Case in point: Not too long ago, we were teasing Danielle (because she always rises to the bait so well) :o) I don't remember the exact subject we were discussing but she was getting frustrated at her father's point of view...
Danielle, "I've been insulted!"

Husband, "No... you are being insulted. It is a continuing process."

Danielle, "MOM!!!"
I couldn't help her by telling her father to cease and desist since I was laughing so hard. ::shrugs shoulders::

Conversation veers to China and Chinese as Danielle is taking her second year of the Chinese language in High School.

Danielle wants to go to Chinatown in Boston and her father explained to her that in Boston, Chinatown used to be the 'combat zone' but now is more the theatre district. I think this little history lesson threw her off her stride because then...
Danielle, "Combat zone? In Chinatown?"
Husband, "Yeah, a civilian combat zone. You know... Prostitutes, muggers and pimps, OH MY?"
Another example is of a conversation I had with Nicole.  I told her that 'if she didn't behave, the only things she would get for Christmas this year would have a leopard print on it' and without missing a beat she said, "That's ok, it makes very nice kindling."
Which just goes to show that she's been hanging out with her father too long.
QOTD: "Adolescence is perhaps nature's way of preparing parents to welcome the empty nest." Karen Savage and Patricia Adams, The Good Stepmother

10 December 2009

Truly Original Christmas Decorations...

Fantastic.  Greg sends along this DIY FYI:

"Good news is that I truly out did myself this year with my Christmas  decorations. The bad news is that I had to take him down after 2 days. I had more people come screaming up to my house than ever.  Great stories. But two things made me take it down."



"First, the cops advised me that it would cause traffic accidents as they almost wrecked when they drove by."

"Second, a 55 year old lady grabbed the 75 pound ladder almost killed herself putting it against my house and didn't realize it was fake until she climbed to the top (she was not happy). By the way, she was one of many people who attempted to do that. My yard couldn't take it either. I have more than a few tire tracks where people literally drove up my yard."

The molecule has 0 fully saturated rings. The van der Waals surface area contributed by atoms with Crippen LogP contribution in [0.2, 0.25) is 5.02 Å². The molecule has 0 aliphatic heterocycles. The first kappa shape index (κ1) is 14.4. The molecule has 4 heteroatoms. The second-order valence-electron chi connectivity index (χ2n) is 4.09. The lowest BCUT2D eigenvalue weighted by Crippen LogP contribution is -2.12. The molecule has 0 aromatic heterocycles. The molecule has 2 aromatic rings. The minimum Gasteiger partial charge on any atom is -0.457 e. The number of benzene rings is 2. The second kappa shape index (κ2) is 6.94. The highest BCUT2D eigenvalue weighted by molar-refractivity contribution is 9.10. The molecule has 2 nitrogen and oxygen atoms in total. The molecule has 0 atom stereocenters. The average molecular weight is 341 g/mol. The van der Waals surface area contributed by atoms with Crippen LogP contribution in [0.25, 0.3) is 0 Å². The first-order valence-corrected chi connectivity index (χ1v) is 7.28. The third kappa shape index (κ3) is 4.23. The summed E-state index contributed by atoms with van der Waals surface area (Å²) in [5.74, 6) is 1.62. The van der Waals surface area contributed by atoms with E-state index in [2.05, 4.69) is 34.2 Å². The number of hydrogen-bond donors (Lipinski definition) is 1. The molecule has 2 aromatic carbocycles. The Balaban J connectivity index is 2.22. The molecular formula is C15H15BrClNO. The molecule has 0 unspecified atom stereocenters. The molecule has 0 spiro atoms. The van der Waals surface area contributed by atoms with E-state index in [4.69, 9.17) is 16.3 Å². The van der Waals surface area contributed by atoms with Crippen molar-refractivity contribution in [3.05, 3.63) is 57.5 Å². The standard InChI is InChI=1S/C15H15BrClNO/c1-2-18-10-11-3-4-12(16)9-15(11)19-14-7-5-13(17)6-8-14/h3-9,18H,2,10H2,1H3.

My sister-in-law emailed this to me and by time I finished reading it I couldn't stop laughing.  I really don't like putting up lights up outdoors... but this?  Yeah, I could see my husband doing this.

Chaos, Panic, Disorder... My Work Here Is Done...

Back in Tammi's Archives at Tammi's World there is a post that still cracks me up even when I'm frustrated and mad at the kids.

"Chaos, Panic, and Disorder.......My work here is done."
It describes our kids perfectly today. I think my husband and I hit our limit. The following are snippets from our day...
"Are you arguing about cookies? Could we save arguing for something important... like teen pregnancy?"
"You could make Mother Theresa angry!"

"Do you think if I whined like you are doing right now, that I could get you to talk in a calm, rational manner? No? Yeah, well I guess you do not get a calm, rational reaction from me either... go to your room until both of us can discuss this normally... how does a year sound to you? About right?"
Guess it's back to Parenting 101, because we both flunked it today.... Sigh. Tomorrow is going to be a better day. Tomorrow is going to be a better day. Tomorrow is going to be a better day...